Incentives are generally helpful. However, if you are making a big enough impact on them it won’t take much to get them to advocate for you as long as you make it simple for them to do so. 

You can also think more strategically around building network effects – this is a term seen a lot in the tech community and it’s essentially when having your friends join you actually improves your own experience. For example, social media platforms would be pretty boring if no-one else was on there. So, whether you’re selling a product or a service there are some incredible ways to build a community around you, on your website, your platform, your online store, and make it really simple to create opportunities for your community to be promoting you. 

Also, when I’m sharing the products I’m looking at online with my friends for feedback – I’m promoting. Is this something retailers could experiment with?

This is a really simple strategy to test while also increasing brand awareness at the same time. If you are not already doing this and you’re an online fashion retailer – talk to the PUCTTO team!

What are three things tips you would give to an online fashion retailer to start introducing ‘advocate and promote’ into the customer journey?

  1. Once you’ve designed your customer journey, look over it again and be really focused on where people are receiving value, achieving milestones, making a decision, or considering something and find ways for them to consciously and subconsciously advocate and promote you and your brand. 
  2. Make it incredibly simple for them to do so and provide all the information they need to act on your request or call to action. It’s even better if you can create the customer story for them – which they can simply share or even add a small, personalised comment before sharing. And, then you’ll have a super customer-centric story coming direct from them to your ideal audience. 
  3. Think about your advocating and promoting tactics that support and strengthen awareness, acquisition, activation and attention strategies in your customer journey. By doing so you’ll actually find a bunch of ways to streamline your strategies and with only 20% of your output you’ll actually achieve 80% of the results you’re looking for.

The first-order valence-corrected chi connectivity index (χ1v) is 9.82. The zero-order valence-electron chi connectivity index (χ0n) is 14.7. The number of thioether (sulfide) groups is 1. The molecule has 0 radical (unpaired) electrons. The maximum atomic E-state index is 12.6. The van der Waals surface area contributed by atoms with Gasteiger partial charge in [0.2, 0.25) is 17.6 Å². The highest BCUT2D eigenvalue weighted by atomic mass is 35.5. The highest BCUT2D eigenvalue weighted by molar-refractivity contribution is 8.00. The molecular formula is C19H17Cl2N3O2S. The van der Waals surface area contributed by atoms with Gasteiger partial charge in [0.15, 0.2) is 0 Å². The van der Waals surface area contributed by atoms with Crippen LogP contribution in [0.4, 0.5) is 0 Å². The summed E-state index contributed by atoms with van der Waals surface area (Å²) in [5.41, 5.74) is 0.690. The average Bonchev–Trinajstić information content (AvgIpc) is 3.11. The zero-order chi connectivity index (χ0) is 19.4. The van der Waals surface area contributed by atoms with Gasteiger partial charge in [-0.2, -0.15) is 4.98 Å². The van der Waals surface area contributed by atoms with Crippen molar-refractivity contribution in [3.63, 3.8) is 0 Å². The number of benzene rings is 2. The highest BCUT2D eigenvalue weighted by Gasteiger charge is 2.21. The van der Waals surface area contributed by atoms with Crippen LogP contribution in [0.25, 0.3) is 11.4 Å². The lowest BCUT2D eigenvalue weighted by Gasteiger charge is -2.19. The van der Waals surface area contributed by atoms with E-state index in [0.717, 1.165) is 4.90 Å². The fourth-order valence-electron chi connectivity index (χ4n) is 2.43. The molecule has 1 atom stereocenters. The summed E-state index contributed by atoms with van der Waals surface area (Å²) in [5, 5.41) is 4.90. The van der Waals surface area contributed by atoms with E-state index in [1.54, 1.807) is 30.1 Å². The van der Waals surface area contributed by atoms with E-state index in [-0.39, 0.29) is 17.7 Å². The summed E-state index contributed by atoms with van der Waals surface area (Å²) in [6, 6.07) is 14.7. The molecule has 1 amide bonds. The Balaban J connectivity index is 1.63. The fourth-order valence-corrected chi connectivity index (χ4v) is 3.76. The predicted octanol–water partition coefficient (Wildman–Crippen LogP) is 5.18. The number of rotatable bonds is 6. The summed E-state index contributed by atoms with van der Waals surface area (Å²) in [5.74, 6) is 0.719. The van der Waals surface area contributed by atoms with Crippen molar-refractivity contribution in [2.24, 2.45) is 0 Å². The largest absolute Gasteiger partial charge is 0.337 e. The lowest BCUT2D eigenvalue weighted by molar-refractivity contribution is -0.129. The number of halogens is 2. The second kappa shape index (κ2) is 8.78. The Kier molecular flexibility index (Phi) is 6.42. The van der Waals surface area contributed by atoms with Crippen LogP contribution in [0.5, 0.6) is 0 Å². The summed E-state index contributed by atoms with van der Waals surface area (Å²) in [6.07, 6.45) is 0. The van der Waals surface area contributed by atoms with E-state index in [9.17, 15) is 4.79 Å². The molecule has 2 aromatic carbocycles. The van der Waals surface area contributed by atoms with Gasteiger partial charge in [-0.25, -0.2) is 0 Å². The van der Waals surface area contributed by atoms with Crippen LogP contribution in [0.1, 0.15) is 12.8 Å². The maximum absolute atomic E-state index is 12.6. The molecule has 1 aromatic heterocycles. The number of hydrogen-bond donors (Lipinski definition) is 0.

4. BONUS for fashion retailers

Talk to Crystal and the PUCTTO team – their goal is creating more engagement and building a community for fashion retailers around your products so it actually means that their success is your success – so having the courage to be vulnerable with PUCTTO and sharing your challenges and fears, they will actually be able to dedicate their team to not only helping you survive but thrive, no matter what gets thrown your way.

That’s the end of the customer journey, from here we are asking retailers, what do you need right now to help your business? We will collate the questions and do two special weeks with Becci of Q&A, specifically to meet your needs.

Proudly presented by PUCTTO + BECCI REID

PUCTTO – www.puctto.com 

PUCTTO virtual try-on technology lets shoppers visualize fashion on a photo of themselves. For online fashion retailers, a widget on their website increases exposure, engages customers and ultimately helps them stand out from the crowd. 

BECCI REID – www.beccireid.com  

I’m an Aussie entrepreneur based in LA and working with awesome people across the globe through advisory, and consulting while building my own tech startup. I understand the highs and lows at multiple stages on the journey and can’t wait to learn about yours 🙂